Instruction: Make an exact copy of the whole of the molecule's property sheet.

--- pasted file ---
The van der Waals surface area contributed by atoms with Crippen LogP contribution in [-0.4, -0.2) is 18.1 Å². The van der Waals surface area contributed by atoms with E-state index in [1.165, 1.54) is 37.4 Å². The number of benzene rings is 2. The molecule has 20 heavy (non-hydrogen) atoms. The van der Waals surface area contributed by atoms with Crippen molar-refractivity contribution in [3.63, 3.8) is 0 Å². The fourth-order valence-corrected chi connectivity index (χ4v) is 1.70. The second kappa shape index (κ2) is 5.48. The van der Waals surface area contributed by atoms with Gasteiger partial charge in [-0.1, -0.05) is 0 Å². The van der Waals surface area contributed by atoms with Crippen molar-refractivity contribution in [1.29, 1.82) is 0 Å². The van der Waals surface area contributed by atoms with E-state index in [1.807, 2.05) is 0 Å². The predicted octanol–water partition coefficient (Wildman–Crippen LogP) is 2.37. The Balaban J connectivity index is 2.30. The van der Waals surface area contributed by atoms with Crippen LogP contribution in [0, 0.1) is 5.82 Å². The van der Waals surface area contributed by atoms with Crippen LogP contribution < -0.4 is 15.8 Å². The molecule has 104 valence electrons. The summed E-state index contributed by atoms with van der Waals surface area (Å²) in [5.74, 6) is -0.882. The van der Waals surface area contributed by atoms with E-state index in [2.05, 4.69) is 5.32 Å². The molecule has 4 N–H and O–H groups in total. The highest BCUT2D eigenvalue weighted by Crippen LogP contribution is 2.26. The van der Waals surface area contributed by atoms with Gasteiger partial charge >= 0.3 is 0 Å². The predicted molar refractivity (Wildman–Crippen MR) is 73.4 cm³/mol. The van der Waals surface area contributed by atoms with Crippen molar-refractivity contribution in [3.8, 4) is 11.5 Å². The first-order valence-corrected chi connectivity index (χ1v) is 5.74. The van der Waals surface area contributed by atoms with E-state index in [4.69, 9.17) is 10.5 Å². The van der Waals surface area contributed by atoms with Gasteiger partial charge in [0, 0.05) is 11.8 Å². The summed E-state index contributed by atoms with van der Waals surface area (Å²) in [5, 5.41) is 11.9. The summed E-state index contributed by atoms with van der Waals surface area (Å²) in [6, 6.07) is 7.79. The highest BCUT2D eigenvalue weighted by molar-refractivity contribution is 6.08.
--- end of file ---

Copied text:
The van der Waals surface area contributed by atoms with Crippen LogP contribution in [-0.4, -0.2) is 18.1 Å². The van der Waals surface area contributed by atoms with E-state index in [1.165, 1.54) is 37.4 Å². The number of benzene rings is 2. The molecule has 20 heavy (non-hydrogen) atoms. The van der Waals surface area contributed by atoms with Crippen molar-refractivity contribution in [3.63, 3.8) is 0 Å². The fourth-order valence-corrected chi connectivity index (χ4v) is 1.70. The second kappa shape index (κ2) is 5.48. The van der Waals surface area contributed by atoms with Gasteiger partial charge in [-0.1, -0.05) is 0 Å². The van der Waals surface area contributed by atoms with Crippen molar-refractivity contribution in [1.29, 1.82) is 0 Å². The van der Waals surface area contributed by atoms with E-state index in [1.807, 2.05) is 0 Å². The predicted octanol–water partition coefficient (Wildman–Crippen LogP) is 2.37. The Balaban J connectivity index is 2.30. The van der Waals surface area contributed by atoms with Crippen LogP contribution in [0, 0.1) is 5.82 Å². The van der Waals surface area contributed by atoms with Crippen LogP contribution < -0.4 is 15.8 Å². The molecule has 104 valence electrons. The summed E-state index contributed by atoms with van der Waals surface area (Å²) in [5.74, 6) is -0.882. The van der Waals surface area contributed by atoms with E-state index in [2.05, 4.69) is 5.32 Å². The molecule has 4 N–H and O–H groups in total. The highest BCUT2D eigenvalue weighted by Crippen LogP contribution is 2.26. The van der Waals surface area contributed by atoms with Gasteiger partial charge >= 0.3 is 0 Å². The predicted molar refractivity (Wildman–Crippen MR) is 73.4 cm³/mol. The van der Waals surface area contributed by atoms with Crippen molar-refractivity contribution in [3.8, 4) is 11.5 Å². The first-order valence-corrected chi connectivity index (χ1v) is 5.74. The van der Waals surface area contributed by atoms with E-state index in [4.69, 9.17) is 10.5 Å². The van der Waals surface area contributed by atoms with Gasteiger partial charge in [0, 0.05) is 11.8 Å². The summed E-state index contributed by atoms with van der Waals surface area (Å²) in [5, 5.41) is 11.9. The summed E-state index contributed by atoms with van der Waals surface area (Å²) in [6, 6.07) is 7.79. The highest BCUT2D eigenvalue weighted by molar-refractivity contribution is 6.08.